BAPTIST MEMORIAL HOSPITAL v. MARRABLE

No. 12334.

244 S.W.2d 567 (1951)

BAPTIST MEMORIAL HOSPITAL v. MARRABLE.

Court of Civil Appeals of Texas, San Antonio.

On Rehearing November 21, 1951.

Rehearing Denied December 19, 1951.


Attorney(s) appearing for the Case

Brewer, Matthews, Nowlin & Macfarlane, Grady Barrett, Clinton G. Brown, Jr., all of San Antonio, for appellant.

Charles J. Lieck, O. Shelley Evans, San Antonio, for appellee.


W. O. MURRAY, Chief Justice.

This is an appeal by Baptist Memorial Hospital, a non-profit charitable institution, from a judgment in favor of Maude Marrable awarding her damages in the sum of $4,566.50 for injuries suffered by her husband, Dannie B. Marrable, when he fell from a bed upon the floor of the hospital.

On July 15, 1950, Dannie B. Marrable was admitted to appellant hospital in a semi-conscious condition. He was given treatment in the emergency room and ultimately transferred to a bed in a ward with other patients. The bed in which he was placed did not have attached side-boards or side-rails. Appellee, Maude Marrable, and her nephew stayed with her sick husband until about 10:30 p. m. that night, and before leaving requested that side-boards be placed on the bed occupied by her husband. She was promised this would be attended to by the nurse visiting on her husband, but the promise was not kept and later her husband fell from his bed and suffered injuries. He died shortly thereafter. According to the findings of the jury the fall was not the cause of his death, but it was the cause of injuries suffered by him.

The principal question presented by this appeal is whether the duty to furnish appellee's husband a bed with side-boards attached was a non-delegable duty of the hospital for the failure of which a non-profit charitable institution would be liable.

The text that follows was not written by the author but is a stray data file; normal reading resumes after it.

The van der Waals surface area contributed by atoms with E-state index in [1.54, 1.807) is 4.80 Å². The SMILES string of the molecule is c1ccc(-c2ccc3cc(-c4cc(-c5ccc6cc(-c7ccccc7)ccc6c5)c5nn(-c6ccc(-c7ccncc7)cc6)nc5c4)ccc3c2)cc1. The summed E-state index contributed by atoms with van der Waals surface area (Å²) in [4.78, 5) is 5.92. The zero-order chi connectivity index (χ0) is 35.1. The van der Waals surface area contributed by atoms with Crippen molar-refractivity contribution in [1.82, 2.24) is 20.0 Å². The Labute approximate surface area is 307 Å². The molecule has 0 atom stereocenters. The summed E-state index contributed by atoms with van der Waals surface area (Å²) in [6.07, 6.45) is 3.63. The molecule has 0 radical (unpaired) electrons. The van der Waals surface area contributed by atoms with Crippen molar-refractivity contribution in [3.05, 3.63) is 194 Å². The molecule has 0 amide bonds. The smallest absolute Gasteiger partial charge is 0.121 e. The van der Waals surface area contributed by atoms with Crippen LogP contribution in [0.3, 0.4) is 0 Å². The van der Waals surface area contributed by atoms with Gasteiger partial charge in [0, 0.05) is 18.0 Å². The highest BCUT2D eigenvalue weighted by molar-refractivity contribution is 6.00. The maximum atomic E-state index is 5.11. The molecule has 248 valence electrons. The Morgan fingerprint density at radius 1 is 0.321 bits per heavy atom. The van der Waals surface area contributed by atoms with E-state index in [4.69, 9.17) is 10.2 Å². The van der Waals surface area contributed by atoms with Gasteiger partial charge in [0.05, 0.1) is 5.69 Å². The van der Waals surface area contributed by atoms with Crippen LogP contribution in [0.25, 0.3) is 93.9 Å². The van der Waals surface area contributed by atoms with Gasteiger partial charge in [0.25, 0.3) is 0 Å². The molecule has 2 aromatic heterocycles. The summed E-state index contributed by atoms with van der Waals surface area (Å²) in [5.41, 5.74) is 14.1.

Appellant had on hand side-boards in its basement and any nurse, with an aid of an orderly, could secure these side-boards and attach them to a bed if she thought they were necessary.

It is undoubtedly the duty of a charitable hospital to furnish proper and suitable equipment free from defects for the care and treatment of such patients as it accepts and this duty is a non-delegable duty. Southern Methodist University v. Clayton, 142 Tex. 179, 176 S.W.2d 749; Medical & Surgical Memorial Hospital v. Cauthorn, Tex.Civ.App., 229 S.W.2d 932.

It is equally true in this State that a charitable hospital is not liable for injuries resulting from the negligence of its agents, servants and employees. Baylor University v. Boyd, Tex.Civ.App., 18 S.W.2d 700; Barnes v. Providence Sanitarium, Tex.Civ.App., 229 S.W. 588; Koenig v. Baylor Hospital, 10 S.W.2d 396; Southern Methodist University v. Clayton, supra; Enell v. Baptist Hospital, Tex.Civ.App., 45 S.W.2d 395; Steele v. St. Joseph Hospital, Tex.Civ.App., 60 S.W.2d 1083.